Coming up with an idea is always the hardest part of anything creative. Writing
the story for Ever and writing the script for Cold War has opened my eyes to
two things: How amazingly egotistical writing makes you and how amazingly
In chapter 4, I think I meant to take this opening this way:
Writing makes you egotistical because you either go the way of the ego or you abandon your project. The process works like this: You create something. Let's say you create a short novel.
Another aspect of writing is someone, at some point, more then likely, unless you are a complete bozo or totally unproductive, will compliment your writing. You will nod your head and thank them. You will think about it a lot for the next couple of days; It makes you feel good, but it haunts you. Where did this idea come from? How did all this happen? Do I really know what I am doing?
After a while, you become completely disconnected with your work: you don't know how you did it, you question if you even did. This is ten times worse in something like directing, where you were merely one of many contributors. Your reaction: reassure yourself and others of your key role in this process (brag).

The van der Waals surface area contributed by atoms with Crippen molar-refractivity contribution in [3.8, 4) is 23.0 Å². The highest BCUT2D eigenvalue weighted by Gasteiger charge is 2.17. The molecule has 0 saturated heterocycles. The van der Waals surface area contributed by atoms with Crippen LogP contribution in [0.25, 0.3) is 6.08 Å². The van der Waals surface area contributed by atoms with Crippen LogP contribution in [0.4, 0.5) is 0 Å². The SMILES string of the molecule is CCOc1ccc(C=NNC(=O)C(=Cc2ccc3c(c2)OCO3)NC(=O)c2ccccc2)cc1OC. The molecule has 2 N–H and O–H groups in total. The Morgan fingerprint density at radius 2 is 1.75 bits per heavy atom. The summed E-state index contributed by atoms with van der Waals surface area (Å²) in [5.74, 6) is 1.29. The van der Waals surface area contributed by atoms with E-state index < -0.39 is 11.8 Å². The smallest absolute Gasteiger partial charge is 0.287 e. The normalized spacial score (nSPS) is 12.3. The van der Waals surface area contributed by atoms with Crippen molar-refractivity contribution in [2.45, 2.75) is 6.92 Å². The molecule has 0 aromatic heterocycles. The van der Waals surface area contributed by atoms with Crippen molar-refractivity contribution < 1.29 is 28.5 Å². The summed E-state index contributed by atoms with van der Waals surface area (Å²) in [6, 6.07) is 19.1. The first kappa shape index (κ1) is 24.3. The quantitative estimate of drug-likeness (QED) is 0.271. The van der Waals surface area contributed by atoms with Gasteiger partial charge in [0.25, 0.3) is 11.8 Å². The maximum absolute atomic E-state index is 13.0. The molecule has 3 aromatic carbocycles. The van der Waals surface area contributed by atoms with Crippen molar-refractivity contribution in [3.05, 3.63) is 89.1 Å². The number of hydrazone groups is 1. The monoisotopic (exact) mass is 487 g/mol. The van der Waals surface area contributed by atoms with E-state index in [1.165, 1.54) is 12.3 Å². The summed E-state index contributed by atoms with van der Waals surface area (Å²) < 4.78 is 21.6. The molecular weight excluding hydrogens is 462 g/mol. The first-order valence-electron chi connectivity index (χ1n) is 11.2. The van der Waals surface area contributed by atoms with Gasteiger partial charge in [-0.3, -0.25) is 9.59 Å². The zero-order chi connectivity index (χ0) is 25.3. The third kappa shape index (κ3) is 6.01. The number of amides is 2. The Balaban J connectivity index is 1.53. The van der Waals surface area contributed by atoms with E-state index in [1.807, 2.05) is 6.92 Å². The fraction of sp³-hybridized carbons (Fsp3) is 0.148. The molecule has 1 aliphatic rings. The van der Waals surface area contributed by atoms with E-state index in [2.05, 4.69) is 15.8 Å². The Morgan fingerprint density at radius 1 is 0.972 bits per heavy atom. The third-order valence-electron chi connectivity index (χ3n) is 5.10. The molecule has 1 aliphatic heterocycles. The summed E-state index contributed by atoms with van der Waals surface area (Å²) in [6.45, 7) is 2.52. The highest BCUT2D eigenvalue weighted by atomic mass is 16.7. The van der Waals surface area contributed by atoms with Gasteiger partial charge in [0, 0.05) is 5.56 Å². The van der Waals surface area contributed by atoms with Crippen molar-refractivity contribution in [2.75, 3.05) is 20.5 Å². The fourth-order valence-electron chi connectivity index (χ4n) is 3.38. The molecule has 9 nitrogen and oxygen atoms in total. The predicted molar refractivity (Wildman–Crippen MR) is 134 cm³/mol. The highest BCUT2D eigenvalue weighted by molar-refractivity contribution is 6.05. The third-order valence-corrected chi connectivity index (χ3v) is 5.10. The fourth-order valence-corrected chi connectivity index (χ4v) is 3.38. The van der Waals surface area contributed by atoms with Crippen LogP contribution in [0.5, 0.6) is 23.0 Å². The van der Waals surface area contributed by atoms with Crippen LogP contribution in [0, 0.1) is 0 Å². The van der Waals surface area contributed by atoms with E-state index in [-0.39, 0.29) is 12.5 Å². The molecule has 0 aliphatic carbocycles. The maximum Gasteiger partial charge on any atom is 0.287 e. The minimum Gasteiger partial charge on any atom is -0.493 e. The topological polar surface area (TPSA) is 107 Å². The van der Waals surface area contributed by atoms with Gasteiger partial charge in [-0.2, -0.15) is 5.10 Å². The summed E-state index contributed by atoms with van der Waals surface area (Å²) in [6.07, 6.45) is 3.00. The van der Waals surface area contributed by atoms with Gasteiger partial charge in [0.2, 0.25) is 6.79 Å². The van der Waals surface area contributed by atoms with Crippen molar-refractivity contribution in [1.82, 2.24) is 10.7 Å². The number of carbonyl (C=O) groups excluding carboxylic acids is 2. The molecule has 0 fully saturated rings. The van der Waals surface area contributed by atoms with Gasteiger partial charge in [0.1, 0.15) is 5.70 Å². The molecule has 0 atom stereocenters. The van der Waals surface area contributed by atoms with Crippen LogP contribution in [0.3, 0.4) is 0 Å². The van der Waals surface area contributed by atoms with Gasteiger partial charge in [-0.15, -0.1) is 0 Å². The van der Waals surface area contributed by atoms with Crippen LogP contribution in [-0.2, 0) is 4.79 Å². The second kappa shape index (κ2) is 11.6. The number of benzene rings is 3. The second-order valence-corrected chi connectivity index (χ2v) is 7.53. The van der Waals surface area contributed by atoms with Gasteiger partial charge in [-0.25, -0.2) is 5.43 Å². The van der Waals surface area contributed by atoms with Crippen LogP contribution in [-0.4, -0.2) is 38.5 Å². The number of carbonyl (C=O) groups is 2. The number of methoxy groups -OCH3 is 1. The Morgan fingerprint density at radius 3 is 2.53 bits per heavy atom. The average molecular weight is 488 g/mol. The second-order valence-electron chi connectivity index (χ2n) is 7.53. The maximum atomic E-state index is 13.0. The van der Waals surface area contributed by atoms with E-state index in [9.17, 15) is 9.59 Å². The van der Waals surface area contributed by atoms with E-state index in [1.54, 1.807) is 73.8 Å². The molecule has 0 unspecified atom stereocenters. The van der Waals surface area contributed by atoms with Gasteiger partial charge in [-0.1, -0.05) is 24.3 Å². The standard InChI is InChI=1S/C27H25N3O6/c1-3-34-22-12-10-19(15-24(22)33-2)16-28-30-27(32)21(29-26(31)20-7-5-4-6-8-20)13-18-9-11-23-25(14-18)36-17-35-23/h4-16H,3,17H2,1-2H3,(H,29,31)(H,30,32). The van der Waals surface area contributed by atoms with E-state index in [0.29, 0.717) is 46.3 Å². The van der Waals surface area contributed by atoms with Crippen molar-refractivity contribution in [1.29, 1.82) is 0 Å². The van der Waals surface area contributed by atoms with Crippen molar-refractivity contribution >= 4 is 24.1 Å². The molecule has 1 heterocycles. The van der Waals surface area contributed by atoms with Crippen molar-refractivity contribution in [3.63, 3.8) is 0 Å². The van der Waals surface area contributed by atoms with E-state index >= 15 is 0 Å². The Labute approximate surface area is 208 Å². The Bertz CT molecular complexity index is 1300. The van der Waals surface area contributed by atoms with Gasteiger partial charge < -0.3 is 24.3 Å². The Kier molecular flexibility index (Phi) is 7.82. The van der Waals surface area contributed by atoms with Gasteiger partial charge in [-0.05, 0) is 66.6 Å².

Another big ego builder is the whole "there are no new ideas" thing. If you truly feel like you have created something good, you don't react well when people say things like,"This is kinda like a Tom Clancy book I read," or " This reminds me of David Lynch's early work." The ice spikes drive into your brain. Your body enters fight or flight mode. Most likely, the person whom made this comment is suddenly the victim of a tiraide about how foolish they are to make such an assumption. After all, you made it this far, therefore your are an egoist.
The e-factor, like most things, has good and bad sides: